Commentary
5:00 am
Thu April 18, 2013

Movie Review: Trance

James McAvoy in "Trance"
James McAvoy in "Trance"

Even with a little help from some people in the audience, I'm not sure I can say that Trance makes complete sense.

I'm not even sure I can give you suggestions that might help you follow th eplot better than I seem to have, though I will suggest that you keep a close eye out for exactly when James McAvoy gets hit by the red car-- the timing seems to be extremely important as to the question of how the original theft of the painting was planned and actually took place.

Even my advisers admitted that things got pretty cloudy after that.

Vincent Cassel bashes McAvoy in the head, which is the big mistake that fouls everything up, because it gives him amnesia and he can't remember where he hid the loot... if he hid it at all, which I think he did, because Cassel's treatment for amnesia is not such as many people would endure if they could help it. And I don't think McAvoy is faking, although in terms of such credibility as is required by the plot of Trance, he could be.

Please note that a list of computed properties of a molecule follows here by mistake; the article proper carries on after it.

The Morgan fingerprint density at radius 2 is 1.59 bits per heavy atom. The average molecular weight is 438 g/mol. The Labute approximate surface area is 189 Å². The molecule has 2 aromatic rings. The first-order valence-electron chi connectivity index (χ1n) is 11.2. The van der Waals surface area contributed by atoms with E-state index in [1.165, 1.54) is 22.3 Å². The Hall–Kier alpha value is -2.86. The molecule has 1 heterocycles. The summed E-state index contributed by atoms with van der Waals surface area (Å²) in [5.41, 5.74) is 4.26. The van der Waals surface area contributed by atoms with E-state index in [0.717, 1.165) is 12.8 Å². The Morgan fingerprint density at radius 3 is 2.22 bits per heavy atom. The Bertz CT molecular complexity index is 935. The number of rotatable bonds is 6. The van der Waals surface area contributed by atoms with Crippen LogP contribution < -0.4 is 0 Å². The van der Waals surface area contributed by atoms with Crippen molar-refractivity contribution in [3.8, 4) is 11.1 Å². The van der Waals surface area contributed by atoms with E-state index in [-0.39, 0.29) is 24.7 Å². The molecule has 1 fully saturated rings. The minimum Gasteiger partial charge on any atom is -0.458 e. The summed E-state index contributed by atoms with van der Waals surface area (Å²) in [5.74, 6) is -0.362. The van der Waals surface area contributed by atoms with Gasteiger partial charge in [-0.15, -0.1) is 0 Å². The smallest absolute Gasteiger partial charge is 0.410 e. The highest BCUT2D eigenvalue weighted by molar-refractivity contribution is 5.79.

Anyway, the gang calls in Rosario Dawson, who must be the most awesome hypnotist of all time, to revive McAvoy's memory, and from then on we get a mishmash of memory and imagination and historical fact and induced ideas and just plain beautiful photography as we are surely not expected to make complete sense of, certainly not on a first try.

And then there's a veritable vomiting of violence at the end that Quentin Tarantino would be satisfied with.

A retrospective narration by one of the characters at the end clarifies things enough that I was tempted to go back and try another look at Trance, except that I resent these unintelligible puzzles that are fashionable today.

If I want to be bewildered, I'll buy me a Rubik's Cube.